Pat Robertson Does It Again
Copyright© 2005 Jordan White
Good ol’ Pat Robertson. We can always call on him to be totally consistent—consistent as in”racist”, “anti-self-determination”, “anti-nationalist” and “totally out of touch with reality”.
You see, Robertson would like to see Venezuelan President Hugo Chavez conveniently assassinated. Never mind that he is the legally elected, choice-of-the people leader of that South American state, and never mind that he has never been in the American government’s pocket, and especially never mind that he has made noises about taking control of Venezuela’s oil industry, the fifth largest in the world. No, I’m sure none of these things ever crossed Robertson’s mind.
Hugo Chavez, said Robertson, is a “terrific danger”. Venezuela, he said, is “in our sphere of influence”. (“Sphere of influence?” I don’t think I’ve heard that expression used as a sincere manifestation of foreign policy in my lifetime. I associate it with the British Empire, back in Rudyard Kipling days.)
In other words, whether or not an elected leader of another state gets to live or not has to do with whether or not such pundits as Robertson approve of him, or not. Now, Robertson is not an expert on foreign policy. He is not an expert on South America. I have read some of his books, and, clearly, he is not an expert on anything.
He only gets press because he has enough money and support to run his own TV empire and has a certain number of easily-manipulated “followers” who do not know how, or care to, think for themselves.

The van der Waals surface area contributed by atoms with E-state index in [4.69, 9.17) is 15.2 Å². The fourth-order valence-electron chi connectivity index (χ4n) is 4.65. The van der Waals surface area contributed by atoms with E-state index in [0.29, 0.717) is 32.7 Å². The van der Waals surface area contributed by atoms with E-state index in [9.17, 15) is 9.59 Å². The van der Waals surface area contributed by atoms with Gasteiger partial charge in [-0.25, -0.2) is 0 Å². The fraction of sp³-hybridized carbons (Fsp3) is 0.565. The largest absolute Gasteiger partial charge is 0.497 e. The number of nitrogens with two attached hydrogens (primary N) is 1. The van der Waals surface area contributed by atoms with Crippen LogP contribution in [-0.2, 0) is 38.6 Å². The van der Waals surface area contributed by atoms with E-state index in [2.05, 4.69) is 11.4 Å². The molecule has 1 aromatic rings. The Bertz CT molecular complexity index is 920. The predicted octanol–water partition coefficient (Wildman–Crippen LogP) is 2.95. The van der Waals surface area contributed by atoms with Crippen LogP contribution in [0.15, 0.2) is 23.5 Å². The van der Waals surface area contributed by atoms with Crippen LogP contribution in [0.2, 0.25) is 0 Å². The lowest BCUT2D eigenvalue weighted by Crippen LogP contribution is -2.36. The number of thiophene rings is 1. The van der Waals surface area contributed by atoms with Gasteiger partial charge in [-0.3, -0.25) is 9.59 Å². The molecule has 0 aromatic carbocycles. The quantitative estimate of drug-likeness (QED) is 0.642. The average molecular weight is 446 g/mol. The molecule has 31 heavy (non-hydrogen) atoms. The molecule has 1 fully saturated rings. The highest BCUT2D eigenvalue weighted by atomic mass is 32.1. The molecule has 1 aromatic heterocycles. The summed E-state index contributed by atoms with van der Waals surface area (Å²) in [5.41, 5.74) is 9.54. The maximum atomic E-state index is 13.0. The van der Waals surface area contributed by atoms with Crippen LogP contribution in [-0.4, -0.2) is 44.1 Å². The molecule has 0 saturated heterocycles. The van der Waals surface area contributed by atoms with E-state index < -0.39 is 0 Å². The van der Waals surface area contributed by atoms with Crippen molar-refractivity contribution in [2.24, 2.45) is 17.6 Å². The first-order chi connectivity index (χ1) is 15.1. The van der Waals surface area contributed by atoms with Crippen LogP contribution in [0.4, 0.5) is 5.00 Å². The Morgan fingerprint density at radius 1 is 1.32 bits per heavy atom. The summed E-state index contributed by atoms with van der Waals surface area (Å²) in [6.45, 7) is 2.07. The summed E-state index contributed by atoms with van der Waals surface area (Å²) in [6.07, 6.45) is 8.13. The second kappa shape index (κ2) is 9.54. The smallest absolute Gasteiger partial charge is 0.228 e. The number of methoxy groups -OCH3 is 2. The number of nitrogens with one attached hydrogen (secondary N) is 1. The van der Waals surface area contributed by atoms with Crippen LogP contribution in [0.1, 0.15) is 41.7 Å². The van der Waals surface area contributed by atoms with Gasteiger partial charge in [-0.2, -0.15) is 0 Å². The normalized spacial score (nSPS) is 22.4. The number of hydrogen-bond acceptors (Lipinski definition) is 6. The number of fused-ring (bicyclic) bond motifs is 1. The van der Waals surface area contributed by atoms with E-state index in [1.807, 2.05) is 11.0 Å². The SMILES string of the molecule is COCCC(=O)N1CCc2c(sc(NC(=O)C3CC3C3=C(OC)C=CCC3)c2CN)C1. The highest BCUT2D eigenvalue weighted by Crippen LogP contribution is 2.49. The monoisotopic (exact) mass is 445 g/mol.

Where all of these factors are reasons to totally disregard everything said by this unqualified and uninformed blind leader of the blind, it’s another thing he said in the same statement that really shows him for what he is.
He said, “…I think that we really ought to go ahead and [assassinate Chavez]. It’s a whole lot cheaper than starting a war.”
So that’s Robertson’s idea of the purpose of war? To take control of our “sphere of influence” and make sure those areas bow down to the Empire of America? To sacrifice young lives for oil and money? And to decide the fate of another country’s legally elected president based on, well, “it’s cheaper than a war”?
What if the numbers don’t crunch, and war, especially if it gains the US control of Venezuela’s oil resources, becomes the “cheaper” option? Or would it be just the “smarter” option?
Hugo Chavez has been quoted as saying, “What my rivals don’t understand…is that Hugo Chavez is not Chavez but the people of Venezuela.”
And the people of Venezuela have spoken. Not religious pundits from the US, nor the US government, and no one, no one but the people of Venezuela.
The voice, the will of the people, can be thought of as a dull axe. A dull axe, but a persistent one. An axe that will continue to chop, and chop, and chop, until the mighty tree of the empire topples, and falls to the ground, at last.
August 23, 2005
To see my thoughts on Robertson’s opinion that the Palestinian homeland belongs to the interlopers, go to an open letter to Robertson.